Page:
Originally Posted by unbelragazzo
^to rach's interesting post above, I think that "it looks good to me because it looks good to me" is an entirely valid justification for one's preferences over art or clothing or whatever. If this idea interests you, it's possible you will enjoy this thread:
I think hoping for rational arguments on clothing is something of a fool's errand. We can look for patterns in things that we like to try and produce more things that we like. But we take as fundamental our preferences, not these rules. An example is the color wheel. We have learned, or some think we have learned, that some pattern of colors from this wheel work well together, no matter how the wheel be rotated. This is a theory, which then must be tested by our preferences over these different color combinations. If we find a combination of colors that "should" work, based on the theory, but that we don't like, it is the theory that is wrong, not our preferences.
It's certainly valid, but my main point has been to illustrate that much of the discussion on this thread is between two largely incompatible categories of poster, each using the same set of terms to different effect (and, if we took the time, different operational definitions). The categories I drew were just for convenience, but I called them a (1) consumer mindset and (2) critical mindset. These two aren't, and won't, see eye to eye... but I think that almost every post on this thread can be put into one of these two categories, also accounting for much of the disagreement.
In (1), exactly what you said is the main point. The view is of fashion from the perspective of the consumer of that fashion, in the sense of putting one's own self in relation to the garment. How would it look on me, would I wear that, is it worth my time and/or money, does it look "ridiculous" (compared to what I wear or generally see worn in my social set), etc.
In (2), however, a different set of criteria and ideas are employed. It is viewed as a critic of fashion, in the sense of putting the garment in relation to a larger history and body of fashion, society, history, etc. How did that garment come about, what trends before it allowed it to "make sense" in a certain framework, what is it doing differently, and are those differences simply gimmicks or actual tweaks on our "ideas" about what a man can wear?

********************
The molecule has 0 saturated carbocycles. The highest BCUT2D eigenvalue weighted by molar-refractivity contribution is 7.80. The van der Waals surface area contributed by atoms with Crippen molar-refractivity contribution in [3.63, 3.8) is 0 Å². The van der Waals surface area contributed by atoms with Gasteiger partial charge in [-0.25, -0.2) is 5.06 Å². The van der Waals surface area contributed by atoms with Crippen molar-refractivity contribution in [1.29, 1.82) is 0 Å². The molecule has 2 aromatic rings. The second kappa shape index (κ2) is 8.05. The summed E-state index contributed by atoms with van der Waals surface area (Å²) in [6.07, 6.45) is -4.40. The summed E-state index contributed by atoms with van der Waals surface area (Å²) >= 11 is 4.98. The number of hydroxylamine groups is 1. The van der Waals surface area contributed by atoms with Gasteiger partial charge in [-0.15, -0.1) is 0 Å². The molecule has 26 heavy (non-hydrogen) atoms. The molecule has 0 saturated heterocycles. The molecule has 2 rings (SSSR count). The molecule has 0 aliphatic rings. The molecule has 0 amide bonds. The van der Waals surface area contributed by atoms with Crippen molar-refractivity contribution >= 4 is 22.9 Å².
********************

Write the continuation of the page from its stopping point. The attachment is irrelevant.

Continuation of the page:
For the purposes of this thread, obviously there can be both, but for a "greatest" list to make sense as an article or blogposting for general readership from which one can learn information, I think (2) is more important and necessary than (1). Indeed, (1) is basically what much of styleforum is about, and while it can be useful in telling me about certain brands, it hardly lends itself to a discussion of superlatives like "greatest" that can be informative beyond just knowing that "member Ernest thinks that brown is for farmer" and such.
As well, as I said above, given that SF isn't an "industry" site of insiders, very few posters have the requisite background knowledge to do (2) effectively. As I said earlier, how many posters have ever been inside an actual Ferre or gaultier boutique, or have followed a runway season enough to comment on that "history?" Probably few, but almost all have their consumer tastes for fashion well set. It is, therefore, not surprising that many on SF come from the consumer standpoint.
That's perfectly fine, of course, but it makes for a discussion like the OP requested rather difficult. It also doesn't mean that a man's skirt, or a certain type of leather bag, or a fragrance marketed for a woman, is actually ridiculous for a man in any way... though often (perfectly validly) they are called as such by a certain body of consumers on SF.